Courtney Marie Andrews released Leuven Letters back in November and I have to admit I’m a little bummed I only recently came across it. All those cold, winter months that could have been spent enveloped in Leuven Letters were instead passed with other, lesser albums. Andrews established herself at a very early age as a songwriter of note and, in the years to follow, she has continued to cultivate those talents. Leuven Letters opens with “How Quickly Your Heart Mends”. Fans will hear the natural progression of Andrews toward a more rustic sound that has advanced since we heard her 2014 album, On My Page. I, for one, couldn’t be happier with the alt-country core winding through the tracks on Leuven Letters. Andrews has the voice to see it through. Each song is a jewel meant for frequent admiring replays. You’ll find mature reflections on love and life on songs like “They Say” as well as moments of sorrowful reflection on tracks like “Near You”. “Lifetime Company” is a personal favorite. Leuven Letters closes with a touching tribute to Amy Ross of Nowhere Man & a Whisky Girl. Though Courtney Marie Andrews now holds a Washington state address, these songs were actually recorded live at a studio in Belgium. Hopefully, the musical globetrotter will make her way back home to Phoenix for some shows this year. We’ll keep you posted. Until then, enjoy Leuven Letters here.
The Tucson act known as The Wanda Junes serves up some stellar Americana. You can hear a smattering on this live collection of tracks recorded at 513 Analog in Tempe by the one-and-only Catherine Vericolli over a weekend back in September. Vocal duties are shared in The Wanda Junes by Bobby Carlson, Karima Walker, and Adam Frumhoff with Jeff Henderson and Thom Plasse completing the group. Walker adds an earthy innocence to her songs while the fellas share an air of quiet desparation I usually associate with David Berman of The Silver Jews or maybe Mark Oliver Everett of Eels fame. All are well-placed amid the musicality of The Wanda Junes. The album opens with “Pallet”, a homespun number than will have you tapping your foot (preferably on a wooden porch), before moving into the livelier, but still down-home, “Bottles & Cans”. I love the blues-tinged country heard on “DFW”, but it’s a toss-up between “Bucket” and “Miner” for personal favorite. Expect an LP from The Wanda Junes from Emotional Response Records sometime this summer. Until then, enjoy LIVE at Tempe Stallion Ranch here.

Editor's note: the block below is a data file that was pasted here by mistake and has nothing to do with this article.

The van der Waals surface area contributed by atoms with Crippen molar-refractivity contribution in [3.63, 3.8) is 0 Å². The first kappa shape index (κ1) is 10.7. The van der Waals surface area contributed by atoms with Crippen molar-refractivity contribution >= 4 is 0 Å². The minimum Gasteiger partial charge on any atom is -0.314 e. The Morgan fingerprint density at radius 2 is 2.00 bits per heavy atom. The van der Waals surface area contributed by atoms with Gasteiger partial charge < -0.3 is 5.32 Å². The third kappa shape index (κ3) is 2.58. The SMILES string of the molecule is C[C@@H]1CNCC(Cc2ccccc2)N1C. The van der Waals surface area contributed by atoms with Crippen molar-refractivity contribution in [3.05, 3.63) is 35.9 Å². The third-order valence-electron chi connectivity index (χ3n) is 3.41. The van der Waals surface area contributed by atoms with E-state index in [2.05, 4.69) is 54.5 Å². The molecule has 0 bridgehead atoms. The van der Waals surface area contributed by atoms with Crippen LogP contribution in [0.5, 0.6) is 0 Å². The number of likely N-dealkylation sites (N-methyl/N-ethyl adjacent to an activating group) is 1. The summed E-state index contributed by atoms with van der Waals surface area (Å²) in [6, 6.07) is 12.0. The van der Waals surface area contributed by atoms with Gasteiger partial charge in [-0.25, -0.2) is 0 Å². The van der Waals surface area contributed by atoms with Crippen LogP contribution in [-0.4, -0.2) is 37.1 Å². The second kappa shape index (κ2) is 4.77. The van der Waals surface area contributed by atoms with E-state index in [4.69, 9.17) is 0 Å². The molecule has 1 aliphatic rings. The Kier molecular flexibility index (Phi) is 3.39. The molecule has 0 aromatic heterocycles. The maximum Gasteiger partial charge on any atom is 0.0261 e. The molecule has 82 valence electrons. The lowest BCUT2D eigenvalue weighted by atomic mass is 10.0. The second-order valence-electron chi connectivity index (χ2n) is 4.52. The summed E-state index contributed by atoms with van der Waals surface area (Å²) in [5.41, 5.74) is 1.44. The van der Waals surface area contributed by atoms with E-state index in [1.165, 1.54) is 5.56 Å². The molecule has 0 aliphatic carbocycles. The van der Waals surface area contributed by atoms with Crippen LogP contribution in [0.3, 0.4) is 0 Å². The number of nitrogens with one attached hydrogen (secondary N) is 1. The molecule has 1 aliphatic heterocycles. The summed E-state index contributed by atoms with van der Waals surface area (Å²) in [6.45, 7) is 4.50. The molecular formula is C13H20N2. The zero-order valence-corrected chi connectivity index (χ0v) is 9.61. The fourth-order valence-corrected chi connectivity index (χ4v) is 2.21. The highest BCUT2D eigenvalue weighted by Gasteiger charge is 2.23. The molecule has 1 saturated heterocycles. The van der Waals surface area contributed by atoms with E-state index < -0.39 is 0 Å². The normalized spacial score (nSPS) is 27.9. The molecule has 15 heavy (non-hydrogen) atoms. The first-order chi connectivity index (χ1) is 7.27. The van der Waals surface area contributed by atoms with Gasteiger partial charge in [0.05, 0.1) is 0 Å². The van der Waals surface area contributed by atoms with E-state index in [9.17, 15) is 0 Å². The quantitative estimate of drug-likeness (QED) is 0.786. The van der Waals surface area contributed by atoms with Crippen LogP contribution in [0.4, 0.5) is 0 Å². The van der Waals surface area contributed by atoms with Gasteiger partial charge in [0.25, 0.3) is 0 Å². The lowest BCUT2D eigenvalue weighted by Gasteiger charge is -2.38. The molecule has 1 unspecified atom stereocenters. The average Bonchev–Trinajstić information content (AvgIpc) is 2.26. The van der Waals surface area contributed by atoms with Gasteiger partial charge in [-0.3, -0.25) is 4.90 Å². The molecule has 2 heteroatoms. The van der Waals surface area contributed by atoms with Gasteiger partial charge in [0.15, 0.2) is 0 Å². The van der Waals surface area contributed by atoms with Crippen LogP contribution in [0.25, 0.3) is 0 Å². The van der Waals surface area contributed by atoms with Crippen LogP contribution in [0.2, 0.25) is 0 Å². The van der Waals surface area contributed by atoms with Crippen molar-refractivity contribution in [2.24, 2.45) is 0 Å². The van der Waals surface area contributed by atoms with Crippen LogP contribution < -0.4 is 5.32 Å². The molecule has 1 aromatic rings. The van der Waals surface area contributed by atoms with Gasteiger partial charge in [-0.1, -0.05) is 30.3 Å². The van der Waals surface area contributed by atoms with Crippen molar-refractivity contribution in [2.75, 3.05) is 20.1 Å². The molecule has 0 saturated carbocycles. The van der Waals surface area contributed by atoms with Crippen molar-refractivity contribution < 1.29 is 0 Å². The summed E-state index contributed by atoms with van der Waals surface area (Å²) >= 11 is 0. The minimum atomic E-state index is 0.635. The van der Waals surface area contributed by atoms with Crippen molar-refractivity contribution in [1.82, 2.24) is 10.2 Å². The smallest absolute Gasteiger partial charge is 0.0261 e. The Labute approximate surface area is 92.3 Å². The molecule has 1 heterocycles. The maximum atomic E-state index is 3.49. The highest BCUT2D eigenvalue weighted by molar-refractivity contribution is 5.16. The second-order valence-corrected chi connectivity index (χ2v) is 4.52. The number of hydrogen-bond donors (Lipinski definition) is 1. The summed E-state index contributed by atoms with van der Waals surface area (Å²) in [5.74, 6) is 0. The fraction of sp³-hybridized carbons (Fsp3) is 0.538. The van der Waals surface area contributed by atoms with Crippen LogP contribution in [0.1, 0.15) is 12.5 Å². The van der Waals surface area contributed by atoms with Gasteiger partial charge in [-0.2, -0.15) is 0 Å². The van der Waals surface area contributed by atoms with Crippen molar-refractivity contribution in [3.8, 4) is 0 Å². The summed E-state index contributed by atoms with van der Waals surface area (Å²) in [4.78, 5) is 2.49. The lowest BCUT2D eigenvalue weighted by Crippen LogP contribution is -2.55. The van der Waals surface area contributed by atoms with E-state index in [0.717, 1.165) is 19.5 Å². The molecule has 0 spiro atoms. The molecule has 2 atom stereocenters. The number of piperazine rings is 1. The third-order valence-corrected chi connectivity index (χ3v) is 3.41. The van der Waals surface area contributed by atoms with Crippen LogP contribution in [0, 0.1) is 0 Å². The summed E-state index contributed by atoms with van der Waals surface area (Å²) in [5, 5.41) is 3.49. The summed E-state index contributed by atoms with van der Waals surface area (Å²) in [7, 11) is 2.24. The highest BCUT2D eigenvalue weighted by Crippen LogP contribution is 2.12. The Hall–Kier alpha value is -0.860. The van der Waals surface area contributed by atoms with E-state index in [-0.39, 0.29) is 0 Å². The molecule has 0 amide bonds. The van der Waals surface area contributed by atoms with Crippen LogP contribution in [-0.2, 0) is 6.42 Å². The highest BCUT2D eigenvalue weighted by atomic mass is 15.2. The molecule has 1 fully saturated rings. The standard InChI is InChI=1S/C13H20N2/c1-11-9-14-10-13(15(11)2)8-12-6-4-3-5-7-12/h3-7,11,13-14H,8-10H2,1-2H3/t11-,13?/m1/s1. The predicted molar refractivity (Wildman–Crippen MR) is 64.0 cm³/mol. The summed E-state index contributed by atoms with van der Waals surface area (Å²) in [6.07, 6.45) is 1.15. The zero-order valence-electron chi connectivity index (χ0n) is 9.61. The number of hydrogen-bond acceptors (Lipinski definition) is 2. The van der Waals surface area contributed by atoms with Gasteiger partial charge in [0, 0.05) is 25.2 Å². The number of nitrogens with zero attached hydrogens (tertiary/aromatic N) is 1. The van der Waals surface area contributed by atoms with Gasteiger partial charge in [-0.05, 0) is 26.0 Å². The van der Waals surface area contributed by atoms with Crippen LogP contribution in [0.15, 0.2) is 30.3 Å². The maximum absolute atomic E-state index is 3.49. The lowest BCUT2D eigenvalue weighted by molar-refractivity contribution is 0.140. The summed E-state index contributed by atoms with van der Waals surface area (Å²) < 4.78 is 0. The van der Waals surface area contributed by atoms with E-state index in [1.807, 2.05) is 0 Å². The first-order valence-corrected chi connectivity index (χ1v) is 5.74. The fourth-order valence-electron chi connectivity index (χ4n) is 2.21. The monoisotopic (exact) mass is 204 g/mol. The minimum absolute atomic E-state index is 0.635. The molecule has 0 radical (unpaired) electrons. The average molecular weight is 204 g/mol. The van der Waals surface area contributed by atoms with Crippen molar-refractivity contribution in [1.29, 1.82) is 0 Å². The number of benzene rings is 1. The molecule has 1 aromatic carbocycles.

Grizzly Goat out of Provo, UT combine bluegrass and indierock in proper Mumford fashion to create a warm, agrarian sound. They open their six-track EP with “I Will Not Lay Down on Your Grave”, a salt-of-the-earth folk number. This is an album you want to listen to with a glass on sweet tea on a hot day. Two songs named for states follow, but I find “Nevada” far more somber than the spirited “Georgia”. The three players that comprise Grizzly Goat are all multi-instrumentalists and you can hear the proficiency of that musicianship on Boring Conversations Anyway. “Bear Claw Tracks” kicks up the energy (and the harmonica participation) before closing with a solemn number, “Before My Brother”. There are some religious undertones on Boring Conversations Anyway which is certainly not an unfamiliar theme in the alt-country/americana tradition, especially when you take into account that all three members of Grizzly Goat have served as LDS missionaries to other countries. Boring Conversations Anyway is worth the listen for all you folk fans out there. Give it a spin right here.